3) Gather everything you plan to sell together

I always find that it’s helpful to gather everything that you plan to sell and keep it all separate and out of the way. The last thing you want is to list an item and then find someone in your house has used it after you’ve cleaned it or even broken it. Also, it just makes the process of tracking what you are selling and dispatching a sold item that much easier if you know exactly where it is.

4) Wash/prep to sell

You do need to make sure that whatever you are selling is in a good state before you post it. The last thing you want is poor feedback as that really does have a negative impact on how willing people are to buy from you. Put cushion covers or blankets through the wash, dust furniture, give mirrors a polish.

5) Photos

This is really obvious but it still astounds me how poor the photos are on listings, especially considering almost everyone has a decent camera on their phone these days. Take photos during the day in natural light, try to photograph what you are selling against a plain backdrop, take several pictures from different angles and just make sure they are not blurry! Also, make sure the main featured image isn’t a stock photo from a shop site, if you are selling something that can still be bought in the shops. Try to make the featured image stand out and catch the eye of any potential buyers. I use the eBay app as you can take photos on your phone and load them directly to the listing – so easy!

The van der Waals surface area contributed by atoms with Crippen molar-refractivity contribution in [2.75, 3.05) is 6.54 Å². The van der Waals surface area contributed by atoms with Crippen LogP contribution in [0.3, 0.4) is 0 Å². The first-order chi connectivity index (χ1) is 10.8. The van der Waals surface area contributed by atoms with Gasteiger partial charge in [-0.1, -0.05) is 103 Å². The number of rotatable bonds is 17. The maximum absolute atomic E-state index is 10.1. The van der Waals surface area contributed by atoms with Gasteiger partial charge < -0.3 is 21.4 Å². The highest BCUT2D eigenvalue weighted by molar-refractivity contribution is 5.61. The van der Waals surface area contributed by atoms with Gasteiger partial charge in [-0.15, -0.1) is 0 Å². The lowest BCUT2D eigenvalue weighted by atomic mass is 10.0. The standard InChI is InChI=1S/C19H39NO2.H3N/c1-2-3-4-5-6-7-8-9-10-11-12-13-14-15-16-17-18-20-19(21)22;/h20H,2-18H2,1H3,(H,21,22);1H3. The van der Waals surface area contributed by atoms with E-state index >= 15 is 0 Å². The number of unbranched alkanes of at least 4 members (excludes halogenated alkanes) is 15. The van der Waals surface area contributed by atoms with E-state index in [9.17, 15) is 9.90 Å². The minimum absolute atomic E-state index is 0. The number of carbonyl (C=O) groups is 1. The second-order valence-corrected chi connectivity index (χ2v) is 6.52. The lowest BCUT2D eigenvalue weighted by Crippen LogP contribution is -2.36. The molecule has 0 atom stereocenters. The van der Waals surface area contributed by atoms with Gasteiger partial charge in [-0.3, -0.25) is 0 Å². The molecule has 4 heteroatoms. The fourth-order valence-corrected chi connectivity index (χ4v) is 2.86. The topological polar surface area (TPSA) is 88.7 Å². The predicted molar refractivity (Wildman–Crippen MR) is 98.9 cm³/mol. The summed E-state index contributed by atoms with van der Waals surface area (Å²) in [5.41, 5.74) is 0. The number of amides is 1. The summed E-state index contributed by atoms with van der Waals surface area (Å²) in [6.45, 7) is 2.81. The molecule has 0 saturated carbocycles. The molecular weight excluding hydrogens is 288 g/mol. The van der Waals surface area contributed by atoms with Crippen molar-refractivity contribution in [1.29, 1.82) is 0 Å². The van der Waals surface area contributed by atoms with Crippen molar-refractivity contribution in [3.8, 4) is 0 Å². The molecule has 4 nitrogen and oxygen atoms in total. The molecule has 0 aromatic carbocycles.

Selling homewares on eBay tips | Vintage Lloyd Loom chair | Apartment Apothecary

Make sure you take a variety of shots. I will be selling this Lloyd Loom chair that I love but I won’t have space for it in my living room once it is redecorated.

6) Key words and description

When you create your listing do a little research and make sure you know exactly what era the piece is from or what style it is so you can include these words in the title i.e. mid century, retro, Victorian, floral, Scandinavian. You want to catch as many potential buyers as possible when they are searching for homewares by including relevant key words.

When it comes to describing your piece make sure you add as much detail as possible including all dimensions. The more information you can give the easier it will be for a potential buyer to make up their mind – if they have to get in touch to ask questions this becomes off putting.

7) Save packing materials

When ever you receive packages keep the boxes, bubble wrap, tissue paper or jiffy bag. This will save you lots on packing materials and it’s good to recycle.